Russell's Power: a New Social Analysis is an attempt to explain the various ways in which power is utilized within a society to achieve goals. An obviously important question is: whose goals is a "society" trying to achieve? Societies are constructed of individuals and institutions that represent competing and sometimes conflicting ideologies. At the heart of the societal engine, though, lies its economic structure and the ways in which people satisfy their wants and needs.
Russell provides an in-depth review of the kinds of power in a society, but the specific question is: what is the true source of a country's power? In very simplified terms, Russell argues that virtually all power in sustainable nation-states comes from the consent of the people being governed. Economic power, for example, only exists when the majority of the governed agree that this item has value in relation to that item, which creates a system of exchange.
He asserts that authoritarian governments, or as he calls it, the exercise of "naked power," are usually unsustainable over long periods of time in the modern era. Naked power, too, relies upon the consent of the governed. For example, the Nazi Party in 1930's Germany could never have achieved its power goals with the support of only its rabid followers (many of whom were little more than street thugs). Their rise to power could only have been achieved once a plurality came to agreement, either ideologically or by force, that the Nazis should govern.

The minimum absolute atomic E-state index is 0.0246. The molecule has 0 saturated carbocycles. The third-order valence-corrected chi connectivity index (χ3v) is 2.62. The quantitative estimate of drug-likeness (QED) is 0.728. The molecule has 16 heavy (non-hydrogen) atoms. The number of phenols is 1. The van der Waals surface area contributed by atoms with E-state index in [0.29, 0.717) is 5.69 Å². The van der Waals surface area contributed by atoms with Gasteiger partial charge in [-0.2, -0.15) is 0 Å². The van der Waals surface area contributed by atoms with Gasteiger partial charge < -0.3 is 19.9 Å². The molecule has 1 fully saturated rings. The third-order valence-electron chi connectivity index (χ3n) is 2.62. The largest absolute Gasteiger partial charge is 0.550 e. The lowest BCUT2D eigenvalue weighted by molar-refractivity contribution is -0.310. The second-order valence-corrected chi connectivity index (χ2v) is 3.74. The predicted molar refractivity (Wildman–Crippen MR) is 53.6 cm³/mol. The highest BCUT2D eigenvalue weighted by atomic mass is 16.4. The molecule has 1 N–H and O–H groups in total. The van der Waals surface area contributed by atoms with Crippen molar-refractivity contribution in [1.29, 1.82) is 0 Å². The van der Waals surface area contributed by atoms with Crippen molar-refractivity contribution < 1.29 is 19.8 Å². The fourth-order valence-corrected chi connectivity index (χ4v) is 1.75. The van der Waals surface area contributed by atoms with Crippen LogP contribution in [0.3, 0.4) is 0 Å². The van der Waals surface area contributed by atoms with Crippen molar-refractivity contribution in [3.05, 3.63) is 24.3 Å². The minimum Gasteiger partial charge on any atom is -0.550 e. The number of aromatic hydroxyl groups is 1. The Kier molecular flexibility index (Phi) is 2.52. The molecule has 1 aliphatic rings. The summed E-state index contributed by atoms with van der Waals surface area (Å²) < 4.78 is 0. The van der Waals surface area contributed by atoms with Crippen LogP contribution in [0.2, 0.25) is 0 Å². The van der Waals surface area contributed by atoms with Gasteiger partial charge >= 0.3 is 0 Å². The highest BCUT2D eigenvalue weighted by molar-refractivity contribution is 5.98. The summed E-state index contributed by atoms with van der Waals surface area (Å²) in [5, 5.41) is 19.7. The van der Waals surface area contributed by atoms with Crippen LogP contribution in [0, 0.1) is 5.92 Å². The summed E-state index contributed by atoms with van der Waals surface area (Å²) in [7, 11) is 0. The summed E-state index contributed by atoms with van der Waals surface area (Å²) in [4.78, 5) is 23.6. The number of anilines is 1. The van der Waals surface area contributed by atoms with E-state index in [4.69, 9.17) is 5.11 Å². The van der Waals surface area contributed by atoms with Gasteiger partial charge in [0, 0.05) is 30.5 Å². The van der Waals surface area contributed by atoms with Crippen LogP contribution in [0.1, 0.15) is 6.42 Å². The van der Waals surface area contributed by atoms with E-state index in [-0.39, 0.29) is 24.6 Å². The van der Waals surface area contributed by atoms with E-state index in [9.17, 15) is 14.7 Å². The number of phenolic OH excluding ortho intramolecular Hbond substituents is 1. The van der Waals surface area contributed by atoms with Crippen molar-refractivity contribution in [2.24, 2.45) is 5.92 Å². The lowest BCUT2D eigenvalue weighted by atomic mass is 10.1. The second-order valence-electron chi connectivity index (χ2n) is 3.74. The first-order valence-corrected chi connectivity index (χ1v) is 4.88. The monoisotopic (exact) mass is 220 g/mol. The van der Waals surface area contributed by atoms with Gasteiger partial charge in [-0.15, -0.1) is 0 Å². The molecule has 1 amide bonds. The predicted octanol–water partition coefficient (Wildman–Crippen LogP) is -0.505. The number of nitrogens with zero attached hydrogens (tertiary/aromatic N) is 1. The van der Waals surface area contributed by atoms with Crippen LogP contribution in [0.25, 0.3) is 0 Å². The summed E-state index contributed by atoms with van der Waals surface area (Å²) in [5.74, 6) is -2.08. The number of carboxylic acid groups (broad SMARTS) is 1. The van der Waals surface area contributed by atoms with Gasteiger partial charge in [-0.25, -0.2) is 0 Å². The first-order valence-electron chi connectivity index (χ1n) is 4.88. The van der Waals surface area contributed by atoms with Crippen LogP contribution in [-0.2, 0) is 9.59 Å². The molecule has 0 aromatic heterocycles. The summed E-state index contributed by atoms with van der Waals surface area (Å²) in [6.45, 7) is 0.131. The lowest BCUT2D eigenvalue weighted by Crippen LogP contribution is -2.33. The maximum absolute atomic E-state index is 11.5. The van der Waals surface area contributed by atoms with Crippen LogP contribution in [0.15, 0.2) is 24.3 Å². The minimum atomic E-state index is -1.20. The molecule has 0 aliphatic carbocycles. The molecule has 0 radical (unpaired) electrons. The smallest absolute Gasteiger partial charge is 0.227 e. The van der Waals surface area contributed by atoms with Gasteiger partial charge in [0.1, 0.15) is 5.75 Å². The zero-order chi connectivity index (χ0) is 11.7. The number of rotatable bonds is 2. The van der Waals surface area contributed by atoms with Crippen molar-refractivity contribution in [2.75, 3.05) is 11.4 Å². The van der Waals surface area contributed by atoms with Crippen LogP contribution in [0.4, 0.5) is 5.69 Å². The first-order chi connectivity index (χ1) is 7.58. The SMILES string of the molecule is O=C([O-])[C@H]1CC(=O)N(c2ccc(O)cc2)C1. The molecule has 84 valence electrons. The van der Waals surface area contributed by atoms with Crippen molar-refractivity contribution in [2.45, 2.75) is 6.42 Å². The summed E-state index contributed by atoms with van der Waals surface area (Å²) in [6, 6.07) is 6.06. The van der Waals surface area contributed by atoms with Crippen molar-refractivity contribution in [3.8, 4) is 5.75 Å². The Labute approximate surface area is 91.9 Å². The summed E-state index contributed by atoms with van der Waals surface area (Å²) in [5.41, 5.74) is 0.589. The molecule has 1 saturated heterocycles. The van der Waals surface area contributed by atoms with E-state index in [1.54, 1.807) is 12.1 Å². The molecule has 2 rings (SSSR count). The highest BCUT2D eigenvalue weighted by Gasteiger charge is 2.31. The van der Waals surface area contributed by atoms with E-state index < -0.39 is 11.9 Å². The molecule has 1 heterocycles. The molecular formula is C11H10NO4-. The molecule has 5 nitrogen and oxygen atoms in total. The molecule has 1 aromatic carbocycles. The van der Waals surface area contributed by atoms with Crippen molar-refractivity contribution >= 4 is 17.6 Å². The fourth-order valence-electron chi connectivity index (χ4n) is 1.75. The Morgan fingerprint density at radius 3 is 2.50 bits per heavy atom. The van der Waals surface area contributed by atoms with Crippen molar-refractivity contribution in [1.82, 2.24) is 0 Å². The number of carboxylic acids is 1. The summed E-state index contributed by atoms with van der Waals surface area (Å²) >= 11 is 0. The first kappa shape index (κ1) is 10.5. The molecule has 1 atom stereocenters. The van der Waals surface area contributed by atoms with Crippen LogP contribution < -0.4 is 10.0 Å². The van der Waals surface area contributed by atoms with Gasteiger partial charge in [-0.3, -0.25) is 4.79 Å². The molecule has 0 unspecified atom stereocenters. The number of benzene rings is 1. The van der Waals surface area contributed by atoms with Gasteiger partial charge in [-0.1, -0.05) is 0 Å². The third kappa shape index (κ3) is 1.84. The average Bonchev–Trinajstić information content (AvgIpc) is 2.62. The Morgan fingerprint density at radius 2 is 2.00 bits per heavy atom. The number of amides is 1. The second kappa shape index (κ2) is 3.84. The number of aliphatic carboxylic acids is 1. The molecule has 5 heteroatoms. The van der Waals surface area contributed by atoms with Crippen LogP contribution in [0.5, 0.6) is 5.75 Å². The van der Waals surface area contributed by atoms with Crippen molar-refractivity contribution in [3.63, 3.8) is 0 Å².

To be sure, Russell asserts, a great majority of individuals in a society are simply trying to live a life rather than subscribe to a political ideology, but the form of government determines the shape of a country's economy, which touches everyone.
The true source of a country's power, according to Russell's philosophy, is a tacit agreement among its citizens to support the form of power asserted. To be sure, this is a highly simplified explanation and Russell develops the theory in great depth, but the very basic point is that all of a country's power—economic, political, military, or social—relies on a complex, unstated agreement of the governed.